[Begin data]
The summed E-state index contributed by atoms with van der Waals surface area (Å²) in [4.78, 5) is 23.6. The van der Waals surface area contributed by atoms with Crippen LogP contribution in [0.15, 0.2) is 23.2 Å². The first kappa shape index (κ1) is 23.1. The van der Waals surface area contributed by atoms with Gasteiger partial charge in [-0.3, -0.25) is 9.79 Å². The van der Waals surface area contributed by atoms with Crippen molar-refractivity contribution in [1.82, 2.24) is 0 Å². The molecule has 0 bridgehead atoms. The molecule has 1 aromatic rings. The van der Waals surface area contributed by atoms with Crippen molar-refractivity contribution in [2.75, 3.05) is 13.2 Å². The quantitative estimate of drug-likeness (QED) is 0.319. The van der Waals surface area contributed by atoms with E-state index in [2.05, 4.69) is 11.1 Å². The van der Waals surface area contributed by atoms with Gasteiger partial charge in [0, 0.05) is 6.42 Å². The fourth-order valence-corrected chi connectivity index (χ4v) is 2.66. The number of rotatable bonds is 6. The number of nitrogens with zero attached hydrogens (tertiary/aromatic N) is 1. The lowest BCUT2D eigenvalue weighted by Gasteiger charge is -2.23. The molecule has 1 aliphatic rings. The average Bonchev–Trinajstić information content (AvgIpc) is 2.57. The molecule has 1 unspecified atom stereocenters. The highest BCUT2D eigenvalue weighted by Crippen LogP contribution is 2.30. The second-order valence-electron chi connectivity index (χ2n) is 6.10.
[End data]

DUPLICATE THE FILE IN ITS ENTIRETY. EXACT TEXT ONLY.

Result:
The summed E-state index contributed by atoms with van der Waals surface area (Å²) in [4.78, 5) is 23.6. The van der Waals surface area contributed by atoms with Crippen LogP contribution in [0.15, 0.2) is 23.2 Å². The first kappa shape index (κ1) is 23.1. The van der Waals surface area contributed by atoms with Gasteiger partial charge in [-0.3, -0.25) is 9.79 Å². The van der Waals surface area contributed by atoms with Crippen molar-refractivity contribution in [1.82, 2.24) is 0 Å². The molecule has 0 bridgehead atoms. The molecule has 1 aromatic rings. The van der Waals surface area contributed by atoms with Crippen molar-refractivity contribution in [2.75, 3.05) is 13.2 Å². The quantitative estimate of drug-likeness (QED) is 0.319. The van der Waals surface area contributed by atoms with E-state index in [2.05, 4.69) is 11.1 Å². The van der Waals surface area contributed by atoms with Gasteiger partial charge in [0, 0.05) is 6.42 Å². The fourth-order valence-corrected chi connectivity index (χ4v) is 2.66. The number of rotatable bonds is 6. The number of nitrogens with zero attached hydrogens (tertiary/aromatic N) is 1. The lowest BCUT2D eigenvalue weighted by Gasteiger charge is -2.23. The molecule has 1 aliphatic rings. The average Bonchev–Trinajstić information content (AvgIpc) is 2.57. The molecule has 1 unspecified atom stereocenters. The highest BCUT2D eigenvalue weighted by Crippen LogP contribution is 2.30. The second-order valence-electron chi connectivity index (χ2n) is 6.10.